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Huge Increase of Texts and App Evidence in Divorces Say Nation's Top Lawyers: Smart Phones and Other Wireless Devices Yielding Treasure Trove of Incriminating Information

Tuesday, June 9, 2015
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Chicago, IL, June 9, 2015 — The NSA might have met its match with the spying activities of suspicious spouses throughout the country.  According to the most recent survey of the American Academy of Matrimonial Lawyers, a dramatic 97% of members have seen an increase in divorce evidence being taken from smart phones and other wireless devices during the past three years.  In addition, an almost universal number of 99% of respondents have cited a rising number of text messages being used in cases, while 67% have noted more evidence being gathered from apps.  As might be expected, the top three apps for divorce evidence also mirror popular social media sites, with 41% citing Facebook, 17% choosing Twitter, and 16% noting Instagram.

About AAML Founded in 1962, the mission of the American Academy of Matrimonial Lawyers (AAML) is to provide leadership that promotes the highest degree of professionalism and excellence in the practice of family law. Comprised of the top 1,600 matrimonial attorneys throughout the nation, members are recognized leaders in the areas of matrimonial law, including divorce, prenuptial agreements, legal separation, annulment, custody, property valuation and division, support, and the rights of unmarried couples. The AAML Fellows across the United States are generally recognized by judges and attorneys as preeminent family law practitioners with a high level of knowledge, skill, and integrity and enjoy a reputation for professionalism, competence, and integrity.

“In the past, a suspicious spouse might have turned to a private investigator for this kind of detailed information, but nowadays most people willingly carry around some kind of wireless tracking device everywhere they go,” said James McLaren, president of the American Academy of Matrimonial Lawyers.  “As with almost every aspect of our lives, smart phones and other wireless devices are having a big impact on the ways in which couples divorce.”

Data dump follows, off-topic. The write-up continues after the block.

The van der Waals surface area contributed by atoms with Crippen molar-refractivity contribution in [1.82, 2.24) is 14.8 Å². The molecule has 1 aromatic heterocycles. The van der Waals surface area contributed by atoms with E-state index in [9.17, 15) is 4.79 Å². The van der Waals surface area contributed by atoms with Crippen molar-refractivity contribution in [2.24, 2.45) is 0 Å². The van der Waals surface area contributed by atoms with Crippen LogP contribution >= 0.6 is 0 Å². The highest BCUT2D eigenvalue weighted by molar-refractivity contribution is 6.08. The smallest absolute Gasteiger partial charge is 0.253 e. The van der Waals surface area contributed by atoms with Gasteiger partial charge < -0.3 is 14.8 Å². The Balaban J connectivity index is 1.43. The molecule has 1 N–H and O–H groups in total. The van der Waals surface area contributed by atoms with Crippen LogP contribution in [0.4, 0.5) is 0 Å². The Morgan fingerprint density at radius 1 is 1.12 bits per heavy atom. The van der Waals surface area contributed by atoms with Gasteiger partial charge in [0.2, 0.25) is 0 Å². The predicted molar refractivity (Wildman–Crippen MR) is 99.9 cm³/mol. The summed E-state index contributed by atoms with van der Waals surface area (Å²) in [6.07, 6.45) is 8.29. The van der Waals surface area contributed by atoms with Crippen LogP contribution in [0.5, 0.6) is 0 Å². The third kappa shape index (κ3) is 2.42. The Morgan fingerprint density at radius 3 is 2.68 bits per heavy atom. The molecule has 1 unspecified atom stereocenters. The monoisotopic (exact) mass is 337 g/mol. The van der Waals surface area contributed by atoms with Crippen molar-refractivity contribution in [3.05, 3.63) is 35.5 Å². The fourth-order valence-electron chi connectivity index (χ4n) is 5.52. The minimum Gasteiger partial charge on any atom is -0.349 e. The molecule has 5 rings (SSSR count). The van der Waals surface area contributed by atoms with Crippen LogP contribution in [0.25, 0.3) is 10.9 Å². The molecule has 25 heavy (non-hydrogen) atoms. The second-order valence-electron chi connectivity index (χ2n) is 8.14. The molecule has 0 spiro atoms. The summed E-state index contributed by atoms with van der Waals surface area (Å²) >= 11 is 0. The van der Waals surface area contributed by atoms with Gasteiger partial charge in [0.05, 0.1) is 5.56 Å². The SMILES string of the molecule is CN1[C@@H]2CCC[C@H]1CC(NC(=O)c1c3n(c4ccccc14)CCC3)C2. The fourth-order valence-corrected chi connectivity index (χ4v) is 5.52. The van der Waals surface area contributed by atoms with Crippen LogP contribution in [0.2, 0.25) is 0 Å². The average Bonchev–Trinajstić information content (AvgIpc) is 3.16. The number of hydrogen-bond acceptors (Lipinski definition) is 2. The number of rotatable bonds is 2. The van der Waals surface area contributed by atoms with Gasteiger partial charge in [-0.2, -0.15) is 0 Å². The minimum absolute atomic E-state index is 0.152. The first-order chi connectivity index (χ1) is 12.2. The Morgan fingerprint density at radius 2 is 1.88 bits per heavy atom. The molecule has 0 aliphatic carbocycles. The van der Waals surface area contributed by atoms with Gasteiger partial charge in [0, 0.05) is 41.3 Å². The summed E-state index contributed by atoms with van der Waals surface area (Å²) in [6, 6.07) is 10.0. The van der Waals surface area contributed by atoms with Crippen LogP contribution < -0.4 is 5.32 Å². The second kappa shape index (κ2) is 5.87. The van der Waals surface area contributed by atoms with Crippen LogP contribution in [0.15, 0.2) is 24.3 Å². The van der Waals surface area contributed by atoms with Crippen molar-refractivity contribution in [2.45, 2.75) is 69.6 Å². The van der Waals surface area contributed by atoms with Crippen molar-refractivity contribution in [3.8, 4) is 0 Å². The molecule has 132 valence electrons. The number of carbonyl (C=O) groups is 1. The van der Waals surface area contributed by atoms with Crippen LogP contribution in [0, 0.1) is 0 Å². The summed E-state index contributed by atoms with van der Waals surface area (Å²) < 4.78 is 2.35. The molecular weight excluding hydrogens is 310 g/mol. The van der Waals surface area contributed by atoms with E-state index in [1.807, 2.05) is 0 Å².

Overall, 97% of the attorneys cited an increase in the number of cases using evidence taken from smart phones and other wireless devices during the past three years, while 2% said no change and only 1% noted a decrease.  The most common types of evidence gathered were cited by 46% as “texts,” while 30% said “emails,” 12% “phone numbers/call history,” 7% “Internet browsing/searches,” and “GPS” was noted by 4% of the respondents.  In total, 99% cited an increase of cases using text messages during the past three years, while 1% noticed no change. 

An increase in the number of cases using evidence taken from apps during the past three years was cited by 67% while 28% chose no change, and 5% noted a decrease.  In addition to the top three apps listed for divorce evidence, the next selections included Find My iPhone and Snapchat at 6% each, 4% choosing Google Maps, Google+ at 3% and WhatsApp and Tinder each picked by 1% of the respondents. 

About AAML

Founded in 1962, the mission of the American Academy of Matrimonial Lawyers (AAML) is to provide leadership that promotes the highest degree of professionalism and excellence in the practice of family law. Comprised of the top 1,600 matrimonial attorneys throughout the nation, members are recognized leaders in the areas of matrimonial law, including divorce, prenuptial agreements, legal separation, annulment, custody, property valuation and division, support, and the rights of unmarried couples. The AAML Fellows across the United States are generally recognized by judges and attorneys as preeminent family law practitioners with a high level of knowledge, skill, and integrity and enjoy a reputation for professionalism, competence, and integrity.

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